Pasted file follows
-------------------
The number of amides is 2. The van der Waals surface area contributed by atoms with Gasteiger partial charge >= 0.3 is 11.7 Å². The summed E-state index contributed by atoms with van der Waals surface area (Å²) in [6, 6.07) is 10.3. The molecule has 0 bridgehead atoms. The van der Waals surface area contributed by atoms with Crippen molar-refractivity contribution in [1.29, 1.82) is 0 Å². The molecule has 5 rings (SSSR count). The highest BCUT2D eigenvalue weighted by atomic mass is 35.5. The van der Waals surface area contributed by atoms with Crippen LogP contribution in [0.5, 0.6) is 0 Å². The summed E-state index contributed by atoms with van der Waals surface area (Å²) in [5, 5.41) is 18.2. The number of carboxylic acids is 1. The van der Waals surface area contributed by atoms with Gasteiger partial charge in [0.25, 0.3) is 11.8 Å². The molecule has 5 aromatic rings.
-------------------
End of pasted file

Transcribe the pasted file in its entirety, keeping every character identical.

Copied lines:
The number of amides is 2. The van der Waals surface area contributed by atoms with Gasteiger partial charge >= 0.3 is 11.7 Å². The summed E-state index contributed by atoms with van der Waals surface area (Å²) in [6, 6.07) is 10.3. The molecule has 0 bridgehead atoms. The van der Waals surface area contributed by atoms with Crippen molar-refractivity contribution in [1.29, 1.82) is 0 Å². The molecule has 5 rings (SSSR count). The highest BCUT2D eigenvalue weighted by atomic mass is 35.5. The van der Waals surface area contributed by atoms with Crippen LogP contribution in [0.5, 0.6) is 0 Å². The summed E-state index contributed by atoms with van der Waals surface area (Å²) in [5, 5.41) is 18.2. The number of carboxylic acids is 1. The van der Waals surface area contributed by atoms with Gasteiger partial charge in [0.25, 0.3) is 11.8 Å². The molecule has 5 aromatic rings.